UCLA Frats Ban All Parties With Alcohol
If you follow our blogs, then you probably see us sharing addiction-related news from countries throughout the world. But it’s those stories from our own California backyard that always capture our attention most. And this week, the UCLA campus made major headlines by taking an aggressive step to combat alcoholism and binge drinking among their students. Effective immediately, the school has banned all booze from its fraternity events.
The decision was made and agreed upon by the UCLA Interfraternity Council (or IFC), which includes 22 frats across the university. As the IFC put it, this movement is meant to “better follow the school’s ethical standards” and set a good example for other California colleges.
“This ban is a collective effort on behalf of IFC leadership to provide an environment where UCLA’s True Bruin Values are upheld.” the official statement read. “True Bruin Values are ethical standards including respect, accountability, integrity, service and excellence. We are committed to ensuring the safety and well-being of those present at IFC chapter activities.”
Nationally, UCLA had not been one of the big schools singled out for excessive frat binge drinking. Universities like Penn State, LSU, Florida State and Texas State have been put under the microscope in recent months following the alcohol-related “hazing” deaths of several freshmen.
Their local Daily Bruin paper, however, did single out a recent incident that may have prompted the move. Though not confirmed, the outlet alleges that a drunken January frat party led to a possible sexual assault. As you may recall, we reported heavily on the similar Stanford incident that created viral outrage.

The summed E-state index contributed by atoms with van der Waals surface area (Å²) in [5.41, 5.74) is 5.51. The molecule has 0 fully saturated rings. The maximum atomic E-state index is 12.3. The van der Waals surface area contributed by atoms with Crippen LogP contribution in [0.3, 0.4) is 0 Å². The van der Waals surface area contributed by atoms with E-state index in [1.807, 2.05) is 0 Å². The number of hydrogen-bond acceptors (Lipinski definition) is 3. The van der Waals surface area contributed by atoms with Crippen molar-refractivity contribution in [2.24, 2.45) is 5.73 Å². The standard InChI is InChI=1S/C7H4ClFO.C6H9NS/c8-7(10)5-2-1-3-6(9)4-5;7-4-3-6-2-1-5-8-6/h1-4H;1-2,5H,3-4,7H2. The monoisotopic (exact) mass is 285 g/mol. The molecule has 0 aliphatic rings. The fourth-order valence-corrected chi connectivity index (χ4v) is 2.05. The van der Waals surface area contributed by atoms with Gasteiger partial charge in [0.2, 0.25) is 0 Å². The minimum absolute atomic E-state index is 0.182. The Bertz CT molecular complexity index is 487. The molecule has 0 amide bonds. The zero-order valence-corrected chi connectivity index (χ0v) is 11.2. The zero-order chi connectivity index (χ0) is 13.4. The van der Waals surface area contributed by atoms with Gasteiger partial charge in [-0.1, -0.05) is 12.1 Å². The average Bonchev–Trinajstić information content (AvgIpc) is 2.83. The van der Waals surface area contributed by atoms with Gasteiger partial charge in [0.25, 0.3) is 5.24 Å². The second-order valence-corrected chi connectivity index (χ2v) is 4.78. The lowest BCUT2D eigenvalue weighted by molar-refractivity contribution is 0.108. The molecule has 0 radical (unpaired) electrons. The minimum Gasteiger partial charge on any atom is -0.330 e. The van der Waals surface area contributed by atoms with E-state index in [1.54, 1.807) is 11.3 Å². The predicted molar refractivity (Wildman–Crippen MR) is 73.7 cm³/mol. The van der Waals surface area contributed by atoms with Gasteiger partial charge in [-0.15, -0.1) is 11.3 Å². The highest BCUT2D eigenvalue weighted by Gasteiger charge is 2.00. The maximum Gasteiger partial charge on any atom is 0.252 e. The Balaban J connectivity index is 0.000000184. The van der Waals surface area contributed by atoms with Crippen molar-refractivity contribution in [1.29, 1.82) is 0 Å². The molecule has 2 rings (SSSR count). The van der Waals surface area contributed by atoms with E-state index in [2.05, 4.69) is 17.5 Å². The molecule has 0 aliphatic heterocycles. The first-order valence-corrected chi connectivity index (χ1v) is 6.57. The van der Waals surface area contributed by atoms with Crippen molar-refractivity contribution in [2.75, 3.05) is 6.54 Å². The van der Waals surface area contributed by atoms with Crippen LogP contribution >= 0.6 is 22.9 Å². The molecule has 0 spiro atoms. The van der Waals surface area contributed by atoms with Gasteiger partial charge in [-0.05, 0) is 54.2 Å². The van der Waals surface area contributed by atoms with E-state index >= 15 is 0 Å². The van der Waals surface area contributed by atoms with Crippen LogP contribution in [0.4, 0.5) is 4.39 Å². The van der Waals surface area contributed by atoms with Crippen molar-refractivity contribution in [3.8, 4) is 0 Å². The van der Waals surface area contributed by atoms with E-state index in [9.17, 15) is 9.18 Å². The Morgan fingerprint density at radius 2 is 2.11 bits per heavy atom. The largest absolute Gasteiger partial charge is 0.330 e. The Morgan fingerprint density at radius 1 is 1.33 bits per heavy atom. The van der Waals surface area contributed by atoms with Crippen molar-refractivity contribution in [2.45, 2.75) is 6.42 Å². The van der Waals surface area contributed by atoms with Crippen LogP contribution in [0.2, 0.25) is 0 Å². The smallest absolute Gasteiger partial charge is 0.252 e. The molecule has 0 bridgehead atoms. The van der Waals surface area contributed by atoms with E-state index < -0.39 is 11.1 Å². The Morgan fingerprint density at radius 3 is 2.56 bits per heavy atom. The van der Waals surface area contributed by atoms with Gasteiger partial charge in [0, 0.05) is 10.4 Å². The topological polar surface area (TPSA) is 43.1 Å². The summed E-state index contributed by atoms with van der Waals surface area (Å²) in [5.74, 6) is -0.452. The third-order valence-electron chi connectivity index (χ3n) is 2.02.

The Bruin went on to say that the UCLA IFC had made efforts to fight against binge drinking and hazing, instituting mandatory sensitivity training and three strikes initiatives against problematic frats.
Now it appears as though they are taking a much harsher stance, which happens to have the full support of the university. UCLA, itself, released a statement following the IFC’s declaration, calling the move “a step in the right direction to strengthen the safety within the community.”
We are certainly supportive of the move and are completely sympathetic to the extreme dangers of college drinking. Not only is it harmful (and potentially deadly) for the young students who overindulge, it has also clearly led to violence and serious sexual misconduct on campuses throughout the country. Let’s hope more schools across the U.S. follow suit, by aggressively taking underage alcohol abuse out of their fraternity systems.